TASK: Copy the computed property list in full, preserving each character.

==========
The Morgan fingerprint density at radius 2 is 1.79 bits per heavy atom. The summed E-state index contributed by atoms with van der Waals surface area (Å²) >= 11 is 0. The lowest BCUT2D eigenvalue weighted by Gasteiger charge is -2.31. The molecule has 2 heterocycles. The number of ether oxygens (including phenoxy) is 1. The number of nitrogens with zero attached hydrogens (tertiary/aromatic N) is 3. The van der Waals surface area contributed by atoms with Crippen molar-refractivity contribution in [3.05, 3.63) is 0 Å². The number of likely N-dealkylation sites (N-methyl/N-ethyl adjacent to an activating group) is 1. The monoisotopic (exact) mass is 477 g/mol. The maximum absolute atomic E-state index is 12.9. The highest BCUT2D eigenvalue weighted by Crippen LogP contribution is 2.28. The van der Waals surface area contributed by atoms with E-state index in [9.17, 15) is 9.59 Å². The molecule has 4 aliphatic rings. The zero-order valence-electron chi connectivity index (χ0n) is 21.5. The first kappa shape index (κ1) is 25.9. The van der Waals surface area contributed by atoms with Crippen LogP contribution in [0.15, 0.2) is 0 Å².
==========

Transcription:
The Morgan fingerprint density at radius 2 is 1.79 bits per heavy atom. The summed E-state index contributed by atoms with van der Waals surface area (Å²) >= 11 is 0. The lowest BCUT2D eigenvalue weighted by Gasteiger charge is -2.31. The molecule has 2 heterocycles. The number of ether oxygens (including phenoxy) is 1. The number of nitrogens with zero attached hydrogens (tertiary/aromatic N) is 3. The van der Waals surface area contributed by atoms with Crippen molar-refractivity contribution in [3.05, 3.63) is 0 Å². The number of likely N-dealkylation sites (N-methyl/N-ethyl adjacent to an activating group) is 1. The monoisotopic (exact) mass is 477 g/mol. The maximum absolute atomic E-state index is 12.9. The highest BCUT2D eigenvalue weighted by Crippen LogP contribution is 2.28. The van der Waals surface area contributed by atoms with E-state index in [9.17, 15) is 9.59 Å². The molecule has 4 aliphatic rings. The zero-order valence-electron chi connectivity index (χ0n) is 21.5. The first kappa shape index (κ1) is 25.9. The van der Waals surface area contributed by atoms with Crippen LogP contribution in [0.15, 0.2) is 0 Å².